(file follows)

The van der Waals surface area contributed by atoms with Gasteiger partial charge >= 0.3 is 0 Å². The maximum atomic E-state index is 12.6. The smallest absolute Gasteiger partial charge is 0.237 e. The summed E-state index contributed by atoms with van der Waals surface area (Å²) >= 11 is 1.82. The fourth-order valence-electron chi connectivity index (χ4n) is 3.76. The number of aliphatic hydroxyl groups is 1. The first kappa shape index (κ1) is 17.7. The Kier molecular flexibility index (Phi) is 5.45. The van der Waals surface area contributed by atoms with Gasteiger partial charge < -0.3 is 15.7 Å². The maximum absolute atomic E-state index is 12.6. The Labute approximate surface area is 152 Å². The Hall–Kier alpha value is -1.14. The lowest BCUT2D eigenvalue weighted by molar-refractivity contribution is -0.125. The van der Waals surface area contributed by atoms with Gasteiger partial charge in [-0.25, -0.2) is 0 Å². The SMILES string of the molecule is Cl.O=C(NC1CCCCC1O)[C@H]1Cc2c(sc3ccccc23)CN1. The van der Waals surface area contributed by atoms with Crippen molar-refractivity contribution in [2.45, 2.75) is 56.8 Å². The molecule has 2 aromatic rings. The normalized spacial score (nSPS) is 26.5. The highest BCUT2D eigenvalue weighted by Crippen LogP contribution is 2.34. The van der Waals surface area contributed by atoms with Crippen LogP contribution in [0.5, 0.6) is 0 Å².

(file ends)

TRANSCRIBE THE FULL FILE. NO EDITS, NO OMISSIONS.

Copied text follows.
The van der Waals surface area contributed by atoms with Gasteiger partial charge >= 0.3 is 0 Å². The maximum atomic E-state index is 12.6. The smallest absolute Gasteiger partial charge is 0.237 e. The summed E-state index contributed by atoms with van der Waals surface area (Å²) >= 11 is 1.82. The fourth-order valence-electron chi connectivity index (χ4n) is 3.76. The number of aliphatic hydroxyl groups is 1. The first kappa shape index (κ1) is 17.7. The Kier molecular flexibility index (Phi) is 5.45. The van der Waals surface area contributed by atoms with Gasteiger partial charge < -0.3 is 15.7 Å². The maximum absolute atomic E-state index is 12.6. The Labute approximate surface area is 152 Å². The Hall–Kier alpha value is -1.14. The lowest BCUT2D eigenvalue weighted by molar-refractivity contribution is -0.125. The van der Waals surface area contributed by atoms with Gasteiger partial charge in [-0.25, -0.2) is 0 Å². The SMILES string of the molecule is Cl.O=C(NC1CCCCC1O)[C@H]1Cc2c(sc3ccccc23)CN1. The van der Waals surface area contributed by atoms with Crippen molar-refractivity contribution in [2.45, 2.75) is 56.8 Å². The molecule has 2 aromatic rings. The normalized spacial score (nSPS) is 26.5. The highest BCUT2D eigenvalue weighted by Crippen LogP contribution is 2.34. The van der Waals surface area contributed by atoms with Crippen LogP contribution in [0.5, 0.6) is 0 Å².